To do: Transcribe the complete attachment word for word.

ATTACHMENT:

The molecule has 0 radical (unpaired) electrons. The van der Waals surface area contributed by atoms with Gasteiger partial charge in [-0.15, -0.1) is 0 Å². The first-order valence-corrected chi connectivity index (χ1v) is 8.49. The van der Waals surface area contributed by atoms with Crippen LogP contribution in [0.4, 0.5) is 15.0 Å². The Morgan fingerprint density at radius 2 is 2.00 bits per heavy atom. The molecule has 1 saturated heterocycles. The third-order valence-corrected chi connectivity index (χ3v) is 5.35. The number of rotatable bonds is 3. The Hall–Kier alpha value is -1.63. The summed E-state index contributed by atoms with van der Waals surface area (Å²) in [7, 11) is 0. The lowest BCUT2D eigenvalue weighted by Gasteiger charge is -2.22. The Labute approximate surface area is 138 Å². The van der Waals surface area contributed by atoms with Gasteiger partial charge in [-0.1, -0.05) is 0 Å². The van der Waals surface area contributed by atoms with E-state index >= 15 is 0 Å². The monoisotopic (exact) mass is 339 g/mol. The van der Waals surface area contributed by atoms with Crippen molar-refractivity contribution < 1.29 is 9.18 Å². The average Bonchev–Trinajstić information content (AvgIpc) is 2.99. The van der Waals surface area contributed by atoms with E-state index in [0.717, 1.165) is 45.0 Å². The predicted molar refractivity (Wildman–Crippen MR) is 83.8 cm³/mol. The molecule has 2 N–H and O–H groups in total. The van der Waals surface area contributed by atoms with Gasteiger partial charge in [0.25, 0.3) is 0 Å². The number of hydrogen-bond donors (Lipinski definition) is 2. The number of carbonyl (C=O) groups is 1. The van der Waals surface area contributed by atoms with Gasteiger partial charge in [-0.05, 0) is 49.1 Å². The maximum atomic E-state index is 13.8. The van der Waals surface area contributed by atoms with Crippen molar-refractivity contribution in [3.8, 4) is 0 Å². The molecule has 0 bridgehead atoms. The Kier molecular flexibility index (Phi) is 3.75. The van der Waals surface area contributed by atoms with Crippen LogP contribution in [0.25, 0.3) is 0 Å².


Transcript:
The molecule has 0 radical (unpaired) electrons. The van der Waals surface area contributed by atoms with Gasteiger partial charge in [-0.15, -0.1) is 0 Å². The first-order valence-corrected chi connectivity index (χ1v) is 8.49. The van der Waals surface area contributed by atoms with Crippen LogP contribution in [0.4, 0.5) is 15.0 Å². The Morgan fingerprint density at radius 2 is 2.00 bits per heavy atom. The molecule has 1 saturated heterocycles. The third-order valence-corrected chi connectivity index (χ3v) is 5.35. The number of rotatable bonds is 3. The Hall–Kier alpha value is -1.63. The summed E-state index contributed by atoms with van der Waals surface area (Å²) in [7, 11) is 0. The lowest BCUT2D eigenvalue weighted by Gasteiger charge is -2.22. The Labute approximate surface area is 138 Å². The van der Waals surface area contributed by atoms with Gasteiger partial charge in [-0.1, -0.05) is 0 Å². The van der Waals surface area contributed by atoms with E-state index >= 15 is 0 Å². The monoisotopic (exact) mass is 339 g/mol. The van der Waals surface area contributed by atoms with Crippen molar-refractivity contribution < 1.29 is 9.18 Å². The average Bonchev–Trinajstić information content (AvgIpc) is 2.99. The van der Waals surface area contributed by atoms with E-state index in [0.717, 1.165) is 45.0 Å². The predicted molar refractivity (Wildman–Crippen MR) is 83.8 cm³/mol. The molecule has 2 N–H and O–H groups in total. The van der Waals surface area contributed by atoms with Gasteiger partial charge in [0.25, 0.3) is 0 Å². The number of hydrogen-bond donors (Lipinski definition) is 2. The number of carbonyl (C=O) groups is 1. The van der Waals surface area contributed by atoms with Gasteiger partial charge in [-0.05, 0) is 49.1 Å². The maximum atomic E-state index is 13.8. The van der Waals surface area contributed by atoms with Crippen molar-refractivity contribution in [3.8, 4) is 0 Å². The molecule has 0 bridgehead atoms. The Kier molecular flexibility index (Phi) is 3.75. The van der Waals surface area contributed by atoms with Crippen LogP contribution in [0.25, 0.3) is 0 Å².